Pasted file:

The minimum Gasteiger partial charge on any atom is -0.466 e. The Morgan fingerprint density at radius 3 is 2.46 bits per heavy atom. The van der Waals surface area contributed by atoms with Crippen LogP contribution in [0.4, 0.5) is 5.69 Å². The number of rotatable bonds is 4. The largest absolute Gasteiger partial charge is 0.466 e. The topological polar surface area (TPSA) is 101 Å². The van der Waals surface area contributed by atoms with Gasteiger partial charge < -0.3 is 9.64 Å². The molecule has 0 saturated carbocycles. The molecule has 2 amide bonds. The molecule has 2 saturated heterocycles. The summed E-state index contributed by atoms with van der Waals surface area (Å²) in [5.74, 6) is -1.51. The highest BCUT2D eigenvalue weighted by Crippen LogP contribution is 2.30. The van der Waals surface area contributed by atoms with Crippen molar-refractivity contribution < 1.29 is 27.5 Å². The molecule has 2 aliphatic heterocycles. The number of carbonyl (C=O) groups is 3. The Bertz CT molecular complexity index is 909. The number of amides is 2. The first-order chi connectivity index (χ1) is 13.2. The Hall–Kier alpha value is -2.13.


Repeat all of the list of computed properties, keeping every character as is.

The minimum Gasteiger partial charge on any atom is -0.466 e. The Morgan fingerprint density at radius 3 is 2.46 bits per heavy atom. The van der Waals surface area contributed by atoms with Crippen LogP contribution in [0.4, 0.5) is 5.69 Å². The number of rotatable bonds is 4. The largest absolute Gasteiger partial charge is 0.466 e. The topological polar surface area (TPSA) is 101 Å². The van der Waals surface area contributed by atoms with Gasteiger partial charge < -0.3 is 9.64 Å². The molecule has 0 saturated carbocycles. The molecule has 2 amide bonds. The molecule has 2 saturated heterocycles. The summed E-state index contributed by atoms with van der Waals surface area (Å²) in [5.74, 6) is -1.51. The highest BCUT2D eigenvalue weighted by Crippen LogP contribution is 2.30. The van der Waals surface area contributed by atoms with Crippen molar-refractivity contribution < 1.29 is 27.5 Å². The molecule has 2 aliphatic heterocycles. The number of carbonyl (C=O) groups is 3. The Bertz CT molecular complexity index is 909. The number of amides is 2. The first-order chi connectivity index (χ1) is 13.2. The Hall–Kier alpha value is -2.13.